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Bill Ackman Has Had Another Blockbuster Year. His Fund Is Still Cheap.

Bill Ackman

Bryan Bedder/Getty Images for The New York Times

Bill Ackman is ending a second blockbuster year in a row, but investors still aren’t won over, as Ackman’s large overseas closed-end fund, Pershing Square Holdings continues to trade at a large discount to its net asset value.

That could mean an opportunity. The fund offers a play on both a concentrated equity investment portfolio, including stocks like Chipotle Mexican Grill (ticker: CMG), Lowe’s (LOW), Starbucks (SBUX), and Hilton Worldwide Holdings (HLT), and Ackman’s big special-purpose acquisition company, Pershing Square Tontine Holdings (PSTH), that appears to be on track find a target company in the first quarter.

Shares of Pershing Square Holdings (PSH. the Netherlands) trade around $33.75, a 25% discount to the most recent weekly net asset value of $44.73 on Dec. 22. The NAV discount is likely a little wider now given the appreciation in some of the fund’s holdings since Dec. 22. U.S. listed closed-end equity funds trade at discounts averaging nearly 10%.

The shares mainly trade in Europe on Euronext and the London Stock Exchange, where the fund was recently added to the FTSE 100 index thanks to its rapid appreciation in 2020. The shares are also lightly traded in the U.S., on the “pink sheets” under the ticker PSHZF.

The fund’s net asset value was up 67.5% after fees year-to-date through Dec. 22—well ahead of the S&P 500’s total return of about 16%–and the fund’s shares have returned 75% in 2020 reflecting a narrowing of the net asset value discount that has topped 30% during 2020. That followed a 58% gain in NAV in 2019. The fund has traded at a persistently large discount to NAV in recent years.

Ackman’s performance was helped by a $2 billion investment coup during the pandemic selloff in March involving a short bet on corporate bonds that protected his portfolios, including Pershing Square Holdings. Barron’s has written favorably on Ackman’s fund and on his investment score.

“Ackman is an exceptional money manager and he has learned from his mistakes,” says Bryn Torkelson, chief investment officer at Matisse Capital, which runs the Matisse Discounted Closed-End Fund Strategy (MDCEX), a mutual fund whose largest position is in Pershing Square Holdings. “When you buy funds at a deep discount, good things often happen.”

Ackman had a poor stretch from 2015 to 2017, when Pershing Square Holdings’ net asset value fell about 30% and trailed the S&P 500 by around 60 percentage points.

The investor, however, is back in a big way. He raised $4 billion in June for his SPAC, Pershing Square Tontine Holdings, and its shares are up to more than $26 from a July offering price of $20. Ackman’s SPAC is the largest in the market and has a much more investor-friendly structure than most SPACs.

Pershing Square Holdings, whose net asset value is around $9 billion (there are nearly 200 million shares outstanding), offers a play on the SPAC since it holds sponsor warrants that will convert to 10-year warrants on 5.95% of the newly merged company’s shares if Ackman finds a target.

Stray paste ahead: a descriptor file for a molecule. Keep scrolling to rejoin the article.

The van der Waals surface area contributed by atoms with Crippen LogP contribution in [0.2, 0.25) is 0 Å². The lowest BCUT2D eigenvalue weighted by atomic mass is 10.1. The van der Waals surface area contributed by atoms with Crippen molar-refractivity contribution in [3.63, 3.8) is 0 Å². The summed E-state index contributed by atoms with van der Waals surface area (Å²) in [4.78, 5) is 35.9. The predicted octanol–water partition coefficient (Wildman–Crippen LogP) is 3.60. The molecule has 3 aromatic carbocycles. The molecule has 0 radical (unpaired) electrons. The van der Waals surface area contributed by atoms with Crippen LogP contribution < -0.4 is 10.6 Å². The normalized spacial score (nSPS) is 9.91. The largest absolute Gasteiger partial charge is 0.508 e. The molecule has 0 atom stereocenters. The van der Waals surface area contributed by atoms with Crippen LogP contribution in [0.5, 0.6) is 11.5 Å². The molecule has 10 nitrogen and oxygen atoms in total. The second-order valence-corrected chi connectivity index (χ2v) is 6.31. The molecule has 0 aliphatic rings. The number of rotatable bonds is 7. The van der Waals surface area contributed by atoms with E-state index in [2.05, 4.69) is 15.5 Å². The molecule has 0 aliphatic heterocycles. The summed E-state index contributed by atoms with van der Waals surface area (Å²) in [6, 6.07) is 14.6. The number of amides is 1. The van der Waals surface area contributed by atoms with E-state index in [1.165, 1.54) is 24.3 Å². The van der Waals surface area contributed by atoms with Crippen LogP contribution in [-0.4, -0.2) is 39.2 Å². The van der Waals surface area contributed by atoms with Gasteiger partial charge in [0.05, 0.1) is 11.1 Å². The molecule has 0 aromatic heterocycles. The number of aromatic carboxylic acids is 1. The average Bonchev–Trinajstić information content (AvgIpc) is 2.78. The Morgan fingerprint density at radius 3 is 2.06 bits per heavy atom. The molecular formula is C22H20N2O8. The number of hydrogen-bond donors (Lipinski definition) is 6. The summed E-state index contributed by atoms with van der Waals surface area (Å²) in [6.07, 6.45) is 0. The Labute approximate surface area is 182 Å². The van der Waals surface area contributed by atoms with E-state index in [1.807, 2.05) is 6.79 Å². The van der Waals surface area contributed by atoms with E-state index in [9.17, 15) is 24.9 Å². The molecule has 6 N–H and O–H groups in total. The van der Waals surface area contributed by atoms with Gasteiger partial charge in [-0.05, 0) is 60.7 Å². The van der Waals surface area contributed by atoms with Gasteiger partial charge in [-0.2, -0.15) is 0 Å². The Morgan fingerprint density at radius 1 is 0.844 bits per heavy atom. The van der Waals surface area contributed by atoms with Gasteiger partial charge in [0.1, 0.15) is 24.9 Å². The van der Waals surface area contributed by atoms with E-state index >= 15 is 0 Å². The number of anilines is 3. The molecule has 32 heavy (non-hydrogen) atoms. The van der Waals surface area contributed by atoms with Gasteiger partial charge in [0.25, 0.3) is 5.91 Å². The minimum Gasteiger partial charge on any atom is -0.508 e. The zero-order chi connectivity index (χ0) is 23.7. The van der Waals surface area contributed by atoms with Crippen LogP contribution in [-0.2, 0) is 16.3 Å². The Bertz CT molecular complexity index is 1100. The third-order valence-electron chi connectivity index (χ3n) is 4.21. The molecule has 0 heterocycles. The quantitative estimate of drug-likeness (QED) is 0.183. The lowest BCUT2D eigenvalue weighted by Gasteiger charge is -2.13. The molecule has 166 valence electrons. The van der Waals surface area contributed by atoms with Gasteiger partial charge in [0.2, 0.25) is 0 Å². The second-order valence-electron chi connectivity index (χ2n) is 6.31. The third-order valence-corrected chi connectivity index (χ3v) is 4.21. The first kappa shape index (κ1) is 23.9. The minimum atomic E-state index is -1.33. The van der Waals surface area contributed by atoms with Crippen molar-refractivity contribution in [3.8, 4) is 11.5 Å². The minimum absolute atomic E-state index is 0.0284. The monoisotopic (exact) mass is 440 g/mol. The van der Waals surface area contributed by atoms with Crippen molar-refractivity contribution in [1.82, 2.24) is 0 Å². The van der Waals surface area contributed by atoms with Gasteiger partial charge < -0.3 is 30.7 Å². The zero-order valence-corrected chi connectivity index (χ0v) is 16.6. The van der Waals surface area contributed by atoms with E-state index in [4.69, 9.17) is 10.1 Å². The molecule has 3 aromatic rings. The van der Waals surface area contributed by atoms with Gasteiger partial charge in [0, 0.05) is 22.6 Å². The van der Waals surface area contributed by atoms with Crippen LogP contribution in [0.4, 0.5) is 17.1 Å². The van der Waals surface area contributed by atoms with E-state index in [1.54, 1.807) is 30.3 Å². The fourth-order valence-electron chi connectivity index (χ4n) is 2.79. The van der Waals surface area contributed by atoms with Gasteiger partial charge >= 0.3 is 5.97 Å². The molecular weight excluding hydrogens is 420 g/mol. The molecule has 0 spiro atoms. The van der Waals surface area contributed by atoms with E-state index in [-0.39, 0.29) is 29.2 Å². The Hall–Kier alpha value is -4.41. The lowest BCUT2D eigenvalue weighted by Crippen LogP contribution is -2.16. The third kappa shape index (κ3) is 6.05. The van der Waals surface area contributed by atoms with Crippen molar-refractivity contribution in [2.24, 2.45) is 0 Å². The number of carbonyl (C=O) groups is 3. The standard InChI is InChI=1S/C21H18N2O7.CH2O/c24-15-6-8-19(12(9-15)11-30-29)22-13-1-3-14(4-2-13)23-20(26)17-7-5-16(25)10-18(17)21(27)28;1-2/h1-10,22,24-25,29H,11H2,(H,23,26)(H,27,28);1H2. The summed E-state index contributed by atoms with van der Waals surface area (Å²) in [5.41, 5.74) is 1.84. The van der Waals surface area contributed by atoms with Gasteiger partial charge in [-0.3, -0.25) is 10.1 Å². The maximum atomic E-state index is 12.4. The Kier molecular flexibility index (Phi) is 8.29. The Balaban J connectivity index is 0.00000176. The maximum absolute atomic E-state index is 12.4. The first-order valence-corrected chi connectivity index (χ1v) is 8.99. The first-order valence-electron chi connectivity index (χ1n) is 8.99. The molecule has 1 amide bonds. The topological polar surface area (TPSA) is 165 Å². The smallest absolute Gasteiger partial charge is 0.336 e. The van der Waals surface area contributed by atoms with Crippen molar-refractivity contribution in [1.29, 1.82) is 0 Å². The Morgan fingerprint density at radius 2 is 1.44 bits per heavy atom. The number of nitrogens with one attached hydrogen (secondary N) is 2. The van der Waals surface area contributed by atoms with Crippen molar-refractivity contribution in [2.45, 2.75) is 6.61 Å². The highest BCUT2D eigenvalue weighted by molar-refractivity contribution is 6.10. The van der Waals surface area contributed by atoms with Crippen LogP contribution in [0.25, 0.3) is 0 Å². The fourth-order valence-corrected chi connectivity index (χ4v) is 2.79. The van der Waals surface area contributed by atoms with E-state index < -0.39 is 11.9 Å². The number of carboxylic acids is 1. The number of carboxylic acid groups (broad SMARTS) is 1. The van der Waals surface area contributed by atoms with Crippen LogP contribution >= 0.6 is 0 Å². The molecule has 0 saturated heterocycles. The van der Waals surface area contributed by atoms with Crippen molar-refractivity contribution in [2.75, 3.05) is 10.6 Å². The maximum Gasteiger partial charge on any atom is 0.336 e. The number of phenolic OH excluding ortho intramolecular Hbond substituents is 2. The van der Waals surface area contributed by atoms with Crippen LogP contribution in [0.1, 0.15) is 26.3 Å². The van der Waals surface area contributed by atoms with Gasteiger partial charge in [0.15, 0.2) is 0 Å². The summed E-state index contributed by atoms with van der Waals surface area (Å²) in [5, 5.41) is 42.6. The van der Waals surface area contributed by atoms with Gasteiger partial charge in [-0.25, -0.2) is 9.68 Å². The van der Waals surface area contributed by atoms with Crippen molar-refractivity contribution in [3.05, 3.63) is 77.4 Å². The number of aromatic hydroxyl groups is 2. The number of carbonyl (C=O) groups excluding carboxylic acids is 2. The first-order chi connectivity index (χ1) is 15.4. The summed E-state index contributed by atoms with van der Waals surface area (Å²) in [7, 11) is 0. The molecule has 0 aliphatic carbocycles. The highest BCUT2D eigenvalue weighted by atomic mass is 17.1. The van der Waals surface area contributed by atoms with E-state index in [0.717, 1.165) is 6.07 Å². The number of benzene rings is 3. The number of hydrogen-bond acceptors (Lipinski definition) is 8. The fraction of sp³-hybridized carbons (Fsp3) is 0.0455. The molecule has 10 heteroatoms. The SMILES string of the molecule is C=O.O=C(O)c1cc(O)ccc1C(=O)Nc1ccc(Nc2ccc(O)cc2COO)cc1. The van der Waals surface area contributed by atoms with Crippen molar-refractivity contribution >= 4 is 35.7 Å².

Those warrants could be valuable at 1.5% to 2% of the new company’s value, Ackman wrote in an August investor letter.

Ackman is looking for a big target of perhaps $15 billion to $30 billion to merge into the SPAC. That could mean $500 million in warrant value if a large deal gets done, with Pershing Square Holdings owning about 91% of the sponsor warrants. Ackman’s other investment vehicles hold the rest.

Pershing Square Holdings also has the opportunity to contribute the vast bulk of a fresh investment of $1 billion to $3 billion into the merged company under the terms of the SPAC. On an investment call in November, Ackman said that he hoped to announce a deal in the first quarter. Here’s what he said last month based on a Seeking Alpha transcript:

“In terms of timing, what we said at the time of the IPO is we said it would take us, we thought about six months to identify a target that we would be in a position to hopefully announce a deal by sometime in Q1 and then close the transaction in the ordinary course thereafter. Nothing that we have experienced to-date suggests that we won’t meet our expected time frame.”

This means that Pershing Square Holdings could become a large investor in the SPAC target company in 2021. If investors like the deal, the closed-end fund’s holding in the target could become quite valuable.

Pershing Square Holdings is Ackman’s largest investment vehicle by a wide margin. He owns 20% of the fund, a stake now worth $1.3 billion. This gives him added incentive to deliver for investors. The fund has a hedge-fund style fee structure, with a base fee of 1.5% annually and an incentive fee of 16% of gains subject to a high-water mark.

The continued big discount on Pershing Square Holdings could reflect a legacy of Ackman’s poor showing a few years ago, the high fee structure, and the European listing. Many U.S. investors aren’t aware of the fund.

The fund’s obscurity could change if Ackman finds an attractive target for his SPAC and investors view the fund as an appealing way to play it.

Even after its big gains this year, Pershing Square Holdings still looks like a cheap bet on a successful investor who has been hitting his stride.

Write to Andrew Bary at [email protected]

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